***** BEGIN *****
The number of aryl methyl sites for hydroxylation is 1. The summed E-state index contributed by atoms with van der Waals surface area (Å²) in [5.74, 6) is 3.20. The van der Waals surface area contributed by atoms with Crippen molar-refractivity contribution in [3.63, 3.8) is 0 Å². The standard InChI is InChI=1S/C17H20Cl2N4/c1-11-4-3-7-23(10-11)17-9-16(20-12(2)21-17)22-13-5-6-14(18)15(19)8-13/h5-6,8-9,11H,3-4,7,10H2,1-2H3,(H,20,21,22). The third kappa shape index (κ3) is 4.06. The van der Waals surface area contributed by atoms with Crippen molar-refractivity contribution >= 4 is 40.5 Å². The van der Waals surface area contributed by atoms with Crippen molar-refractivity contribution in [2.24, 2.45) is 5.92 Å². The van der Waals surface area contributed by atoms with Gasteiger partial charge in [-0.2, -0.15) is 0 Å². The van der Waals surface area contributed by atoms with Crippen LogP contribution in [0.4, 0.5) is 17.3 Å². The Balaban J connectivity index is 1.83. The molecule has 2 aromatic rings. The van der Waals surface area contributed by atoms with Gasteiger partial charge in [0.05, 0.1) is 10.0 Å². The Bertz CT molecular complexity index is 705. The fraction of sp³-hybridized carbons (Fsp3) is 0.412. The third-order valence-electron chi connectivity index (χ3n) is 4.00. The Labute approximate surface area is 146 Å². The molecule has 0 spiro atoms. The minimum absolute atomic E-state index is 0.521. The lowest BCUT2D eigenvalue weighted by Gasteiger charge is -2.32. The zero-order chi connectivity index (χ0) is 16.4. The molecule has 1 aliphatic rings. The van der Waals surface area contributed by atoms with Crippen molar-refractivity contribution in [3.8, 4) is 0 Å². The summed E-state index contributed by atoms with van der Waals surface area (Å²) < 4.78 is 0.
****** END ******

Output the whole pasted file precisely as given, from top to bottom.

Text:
The number of aryl methyl sites for hydroxylation is 1. The summed E-state index contributed by atoms with van der Waals surface area (Å²) in [5.74, 6) is 3.20. The van der Waals surface area contributed by atoms with Crippen molar-refractivity contribution in [3.63, 3.8) is 0 Å². The standard InChI is InChI=1S/C17H20Cl2N4/c1-11-4-3-7-23(10-11)17-9-16(20-12(2)21-17)22-13-5-6-14(18)15(19)8-13/h5-6,8-9,11H,3-4,7,10H2,1-2H3,(H,20,21,22). The third kappa shape index (κ3) is 4.06. The van der Waals surface area contributed by atoms with Crippen molar-refractivity contribution >= 4 is 40.5 Å². The van der Waals surface area contributed by atoms with Crippen molar-refractivity contribution in [2.24, 2.45) is 5.92 Å². The van der Waals surface area contributed by atoms with Gasteiger partial charge in [-0.2, -0.15) is 0 Å². The van der Waals surface area contributed by atoms with Crippen LogP contribution in [0.4, 0.5) is 17.3 Å². The Balaban J connectivity index is 1.83. The molecule has 2 aromatic rings. The van der Waals surface area contributed by atoms with Gasteiger partial charge in [0.05, 0.1) is 10.0 Å². The Bertz CT molecular complexity index is 705. The fraction of sp³-hybridized carbons (Fsp3) is 0.412. The third-order valence-electron chi connectivity index (χ3n) is 4.00. The Labute approximate surface area is 146 Å². The molecule has 0 spiro atoms. The minimum absolute atomic E-state index is 0.521. The lowest BCUT2D eigenvalue weighted by Gasteiger charge is -2.32. The zero-order chi connectivity index (χ0) is 16.4. The molecule has 1 aliphatic rings. The van der Waals surface area contributed by atoms with Crippen molar-refractivity contribution in [3.8, 4) is 0 Å². The summed E-state index contributed by atoms with van der Waals surface area (Å²) < 4.78 is 0.